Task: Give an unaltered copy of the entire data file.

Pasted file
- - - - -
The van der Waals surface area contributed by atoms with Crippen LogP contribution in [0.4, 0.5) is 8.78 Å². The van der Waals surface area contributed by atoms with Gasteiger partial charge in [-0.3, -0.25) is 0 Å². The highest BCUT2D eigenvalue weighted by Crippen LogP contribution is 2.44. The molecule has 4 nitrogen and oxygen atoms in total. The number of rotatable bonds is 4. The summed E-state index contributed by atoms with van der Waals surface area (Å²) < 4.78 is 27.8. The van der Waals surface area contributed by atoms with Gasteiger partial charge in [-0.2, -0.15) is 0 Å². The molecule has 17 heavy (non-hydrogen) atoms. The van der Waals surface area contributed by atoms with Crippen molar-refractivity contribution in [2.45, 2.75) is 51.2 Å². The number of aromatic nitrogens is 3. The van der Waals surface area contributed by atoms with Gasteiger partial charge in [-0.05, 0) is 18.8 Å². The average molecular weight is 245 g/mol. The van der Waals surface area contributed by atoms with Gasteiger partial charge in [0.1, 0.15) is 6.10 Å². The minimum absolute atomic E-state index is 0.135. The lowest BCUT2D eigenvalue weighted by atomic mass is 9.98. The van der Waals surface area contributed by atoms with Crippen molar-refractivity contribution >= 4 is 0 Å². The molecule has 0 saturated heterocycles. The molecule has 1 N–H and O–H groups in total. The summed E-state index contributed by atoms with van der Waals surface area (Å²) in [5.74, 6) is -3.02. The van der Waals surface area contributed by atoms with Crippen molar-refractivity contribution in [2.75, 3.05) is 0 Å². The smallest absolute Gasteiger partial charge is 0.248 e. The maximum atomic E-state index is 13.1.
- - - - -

The van der Waals surface area contributed by atoms with Crippen LogP contribution in [0.4, 0.5) is 8.78 Å². The van der Waals surface area contributed by atoms with Gasteiger partial charge in [-0.3, -0.25) is 0 Å². The highest BCUT2D eigenvalue weighted by Crippen LogP contribution is 2.44. The molecule has 4 nitrogen and oxygen atoms in total. The number of rotatable bonds is 4. The summed E-state index contributed by atoms with van der Waals surface area (Å²) < 4.78 is 27.8. The van der Waals surface area contributed by atoms with Gasteiger partial charge in [-0.2, -0.15) is 0 Å². The molecule has 17 heavy (non-hydrogen) atoms. The van der Waals surface area contributed by atoms with Crippen molar-refractivity contribution in [2.45, 2.75) is 51.2 Å². The number of aromatic nitrogens is 3. The van der Waals surface area contributed by atoms with Gasteiger partial charge in [-0.05, 0) is 18.8 Å². The average molecular weight is 245 g/mol. The van der Waals surface area contributed by atoms with Gasteiger partial charge in [0.1, 0.15) is 6.10 Å². The minimum absolute atomic E-state index is 0.135. The lowest BCUT2D eigenvalue weighted by atomic mass is 9.98. The van der Waals surface area contributed by atoms with Crippen molar-refractivity contribution >= 4 is 0 Å². The molecule has 0 saturated heterocycles. The molecule has 1 N–H and O–H groups in total. The summed E-state index contributed by atoms with van der Waals surface area (Å²) in [5.74, 6) is -3.02. The van der Waals surface area contributed by atoms with Crippen molar-refractivity contribution in [2.75, 3.05) is 0 Å². The smallest absolute Gasteiger partial charge is 0.248 e. The maximum atomic E-state index is 13.1.